Bellwethr Magazine

Southern Comfort

A big city and a bond over seersucker fabric led two women to launch their made-in-America dress line.

WORDS BY Kathleen Rubino // ART BY Ally Balcerzak

It all started with a seersucker dress — made of light-woven cotton fabric, ideal for the spring and summer weather. Jolie Bensen, 30, and Sarah Elizabeth Dewey, 27, met while working together at BCBG, a trendy New York brand known for its contemporary style. They bonded over working on the only seersucker dress in that season’s lineup and noticed a gap in the dress market. Both being New Orleans natives, they appreciated the fabric’s flare and believed the material’s distinctive qualities would translate beyond the Mason-Dixon Line. Their New Orleans heritage and belief in the fabric served as the catalysts for Jolie & Elizabeth, their business that launched in 2009 at the height of the economic recession.

“We didn’t really look at the economic recession as far as being a threat,” Bensen says. “We thought there was a market for Southern dresses.”

They were right. Bensen says they’ve made more than 10,000 dresses in total and pumped more than $420,000 into the New Orleans economy through payments to their 15 to 20 factory workers. They expanded this year to include bridesmaid dresses, and J&E clothes are currently sold in boutiques in 14 states, including Texas, Vermont, and Ohio.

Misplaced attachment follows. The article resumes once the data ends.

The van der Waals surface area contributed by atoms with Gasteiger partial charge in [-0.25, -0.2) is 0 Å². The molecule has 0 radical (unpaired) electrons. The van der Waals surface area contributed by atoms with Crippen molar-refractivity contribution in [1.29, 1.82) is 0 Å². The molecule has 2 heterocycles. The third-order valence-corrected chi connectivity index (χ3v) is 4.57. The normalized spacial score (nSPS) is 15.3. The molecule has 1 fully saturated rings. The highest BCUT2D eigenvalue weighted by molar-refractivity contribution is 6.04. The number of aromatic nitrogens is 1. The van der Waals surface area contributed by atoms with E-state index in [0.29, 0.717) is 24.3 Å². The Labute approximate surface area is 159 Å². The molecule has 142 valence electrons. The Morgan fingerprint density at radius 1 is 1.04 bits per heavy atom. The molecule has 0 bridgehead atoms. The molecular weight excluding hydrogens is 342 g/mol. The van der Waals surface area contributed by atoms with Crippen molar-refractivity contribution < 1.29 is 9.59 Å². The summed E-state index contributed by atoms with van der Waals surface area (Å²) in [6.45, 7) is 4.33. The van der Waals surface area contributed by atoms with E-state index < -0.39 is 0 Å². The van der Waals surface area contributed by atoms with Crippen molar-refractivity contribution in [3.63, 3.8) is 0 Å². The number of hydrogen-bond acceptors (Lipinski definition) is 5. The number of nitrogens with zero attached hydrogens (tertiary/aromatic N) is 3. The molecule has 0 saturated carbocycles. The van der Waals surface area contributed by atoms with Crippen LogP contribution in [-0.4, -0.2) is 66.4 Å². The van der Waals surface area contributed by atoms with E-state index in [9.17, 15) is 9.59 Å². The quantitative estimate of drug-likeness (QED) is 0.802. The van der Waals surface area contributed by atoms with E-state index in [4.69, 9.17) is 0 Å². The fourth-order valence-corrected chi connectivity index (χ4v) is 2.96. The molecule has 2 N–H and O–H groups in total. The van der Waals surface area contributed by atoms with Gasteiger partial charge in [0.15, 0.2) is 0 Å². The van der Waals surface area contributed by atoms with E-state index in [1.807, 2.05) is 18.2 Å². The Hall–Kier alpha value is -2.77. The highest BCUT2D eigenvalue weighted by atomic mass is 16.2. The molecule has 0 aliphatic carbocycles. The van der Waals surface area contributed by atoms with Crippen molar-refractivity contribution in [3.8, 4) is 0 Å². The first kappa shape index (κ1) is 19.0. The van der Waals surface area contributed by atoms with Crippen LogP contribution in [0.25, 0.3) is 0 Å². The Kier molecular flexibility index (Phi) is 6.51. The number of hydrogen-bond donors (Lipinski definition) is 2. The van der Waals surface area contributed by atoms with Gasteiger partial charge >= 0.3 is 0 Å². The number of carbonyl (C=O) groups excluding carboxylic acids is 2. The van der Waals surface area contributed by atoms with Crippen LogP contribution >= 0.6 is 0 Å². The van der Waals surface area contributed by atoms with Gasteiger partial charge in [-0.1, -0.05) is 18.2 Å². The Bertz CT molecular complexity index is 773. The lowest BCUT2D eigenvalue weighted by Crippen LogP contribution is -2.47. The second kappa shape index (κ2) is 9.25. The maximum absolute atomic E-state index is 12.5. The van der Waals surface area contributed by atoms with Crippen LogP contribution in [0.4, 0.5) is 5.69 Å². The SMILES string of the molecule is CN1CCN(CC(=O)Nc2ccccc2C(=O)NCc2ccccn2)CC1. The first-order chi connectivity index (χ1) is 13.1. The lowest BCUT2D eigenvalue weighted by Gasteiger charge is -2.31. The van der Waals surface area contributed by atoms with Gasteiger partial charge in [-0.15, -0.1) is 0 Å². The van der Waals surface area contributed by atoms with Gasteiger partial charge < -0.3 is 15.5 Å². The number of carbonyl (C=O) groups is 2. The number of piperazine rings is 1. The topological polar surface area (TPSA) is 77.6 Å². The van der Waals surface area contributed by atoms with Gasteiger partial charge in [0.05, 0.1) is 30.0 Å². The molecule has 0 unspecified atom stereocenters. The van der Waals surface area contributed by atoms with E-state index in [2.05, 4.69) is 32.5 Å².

Bensen and Dewey started small and built up. “We actually went to the library and read as many books as we could about how to start a business,” Bensen says. “There were a lot of companies that were privately funded, but there wasn’t really two young girls who started on their own without private funding, without investors, without crowd funding.”

“We’re not trying to overtake the retail world, but we are doing what we can to make a successful American-made young company,” Bensen says.

From the start, Bensen and Dewey decided against manufacturing overseas. Instead, they keep everything within American borders from the shipping boxes and printing companies to the fabric from New York and zippers from Chicago. They found their factory in New Orleans — 20 minutes from their office — working at half capacity since Hurricane Katrina. New Orleans was the ideal location, known for its rich manufacturing history and prominence of Mardi Gras balls and debutantes.

“We’re not trying to overtake the retail world, but we are doing what we can to make a successful American-made young company,” Bensen says.

Dewey says they use e-commerce to reach a wider audience. In the beginning, they didn’t open a storefront, because few people knew the brand. Instead, they sell in boutiques. Professor Tony Frontera, who teaches at Binghamton University’s School of Management, calls merging e-commerce with brick and mortar stores a big business trend. “It creates a competitive advantage by using the strengths of both,” he says. “Opening your own retail store is a whole different game. What they’re doing is smart.”

E-commerce offers the convenience of shopping from home and avoiding traffic obstacles, while physical stores allow consumers to see the product, try it on, and ask questions. Combining the two also helps businesses overcome the disadvantages of both. For example, if an item isn’t in stock at a store, customers can order online.